Open Access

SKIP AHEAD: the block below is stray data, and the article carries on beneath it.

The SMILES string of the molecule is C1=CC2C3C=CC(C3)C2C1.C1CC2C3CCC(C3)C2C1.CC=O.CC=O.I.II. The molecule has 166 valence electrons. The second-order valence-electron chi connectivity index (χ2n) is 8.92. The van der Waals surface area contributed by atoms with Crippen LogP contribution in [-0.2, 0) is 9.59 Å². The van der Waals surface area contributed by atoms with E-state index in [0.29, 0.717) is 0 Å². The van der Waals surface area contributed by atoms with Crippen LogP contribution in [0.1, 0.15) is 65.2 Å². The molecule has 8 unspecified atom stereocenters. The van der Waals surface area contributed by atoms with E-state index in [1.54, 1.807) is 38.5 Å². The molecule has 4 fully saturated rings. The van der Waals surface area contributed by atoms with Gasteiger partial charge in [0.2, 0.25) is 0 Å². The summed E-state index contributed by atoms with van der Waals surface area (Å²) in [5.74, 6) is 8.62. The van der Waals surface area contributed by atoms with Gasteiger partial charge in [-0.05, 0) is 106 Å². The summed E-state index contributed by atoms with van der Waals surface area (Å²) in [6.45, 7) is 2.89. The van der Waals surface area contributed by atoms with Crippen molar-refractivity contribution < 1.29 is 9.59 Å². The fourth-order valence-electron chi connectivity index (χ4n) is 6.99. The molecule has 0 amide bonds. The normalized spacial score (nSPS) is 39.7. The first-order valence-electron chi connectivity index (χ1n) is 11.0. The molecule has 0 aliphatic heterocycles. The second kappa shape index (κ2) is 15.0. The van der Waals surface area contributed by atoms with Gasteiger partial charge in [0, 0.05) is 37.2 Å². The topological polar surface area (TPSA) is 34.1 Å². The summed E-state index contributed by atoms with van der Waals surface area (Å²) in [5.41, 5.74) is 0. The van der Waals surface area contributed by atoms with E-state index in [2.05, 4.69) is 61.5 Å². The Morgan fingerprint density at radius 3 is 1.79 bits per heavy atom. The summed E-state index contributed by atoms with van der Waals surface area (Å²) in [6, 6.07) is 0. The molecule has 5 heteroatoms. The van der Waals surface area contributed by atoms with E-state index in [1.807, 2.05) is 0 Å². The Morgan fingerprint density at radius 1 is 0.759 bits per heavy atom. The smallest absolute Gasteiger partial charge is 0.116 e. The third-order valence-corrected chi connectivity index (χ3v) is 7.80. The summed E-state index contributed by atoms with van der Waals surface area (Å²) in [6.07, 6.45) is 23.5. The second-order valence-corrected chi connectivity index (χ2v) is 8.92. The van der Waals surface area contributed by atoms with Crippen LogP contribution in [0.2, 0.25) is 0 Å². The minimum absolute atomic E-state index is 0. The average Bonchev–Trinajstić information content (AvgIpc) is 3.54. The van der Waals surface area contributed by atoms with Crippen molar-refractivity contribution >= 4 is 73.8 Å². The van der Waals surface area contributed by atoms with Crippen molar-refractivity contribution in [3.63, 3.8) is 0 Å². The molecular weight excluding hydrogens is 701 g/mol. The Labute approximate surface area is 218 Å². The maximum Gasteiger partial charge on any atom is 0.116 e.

The effects of nitrogen (N) fertilizer application on plant growth, N uptake, and biomass and N allocation in highbush blueberry (Vaccinium corymbosum L. ‘Bluecrop’) were determined during the first 2 years of field establishment. Plants were either grown without N fertilizer after planting (0N) or were fertilized with 50, 100, or 150 kg·ha−1 of N (50N, 100N, 150N, respectively) per year using 15N-depleted ammonium sulfate the first year (2002) and non-labeled ammonium sulfate the second year (2003) and were destructively harvested on 11 dates from Mar. 2002 to Jan. 2004. Application of 50N produced the most growth and yield among the N fertilizer treatments, whereas application of 100N and 150N reduced total plant dry weight (DW) and relative uptake of N fertilizer and resulted in 17% to 55% plant mortality. By the end of the first growing season in Oct. 2002, plants fertilized with 50N, 100N, and 150N recovered 17%, 10%, and 3% of the total N applied, respectively. The top-to-root DW ratio was 1.2, 1.6, 2.1, and 1.5 for the 0N, 50N, 100N, and 150N treatments, respectively. By Feb. 2003, 0N plants gained 1.6 g/plant of N from soil and pre-plant N sources, whereas fertilized plants accumulated only 0.9 g/plant of N from these sources and took up an average of 1.4 g/plant of N from the fertilizer. In Year 2, total N and dry matter increased from harvest to dormancy in 0N plants but decreased in N-fertilized plants. Plants grown with 0N also allocated less biomass to leaves and fruit than fertilized plants and therefore lost less DW and N during leaf abscission, pruning, and fruit harvest. Consequently, by Jan. 2004, there was little difference in DW between 0N and 50N treatments; however, as a result of lower N concentrations, 0N plants accumulated only 3.6 g/plant (9.6 kg·ha−1) of N, whereas plants fertilized with 50N accumulated 6.4 g/plant (17.8 kg·ha−1), 20% of which came from 15N fertilizer applied in 2002. Although fertilizer N applied in 2002 was diluted by non-labeled N applications the next year, total N derived from the fertilizer (NDFF) almost doubled during the second season, before post-harvest losses brought it back to the starting point.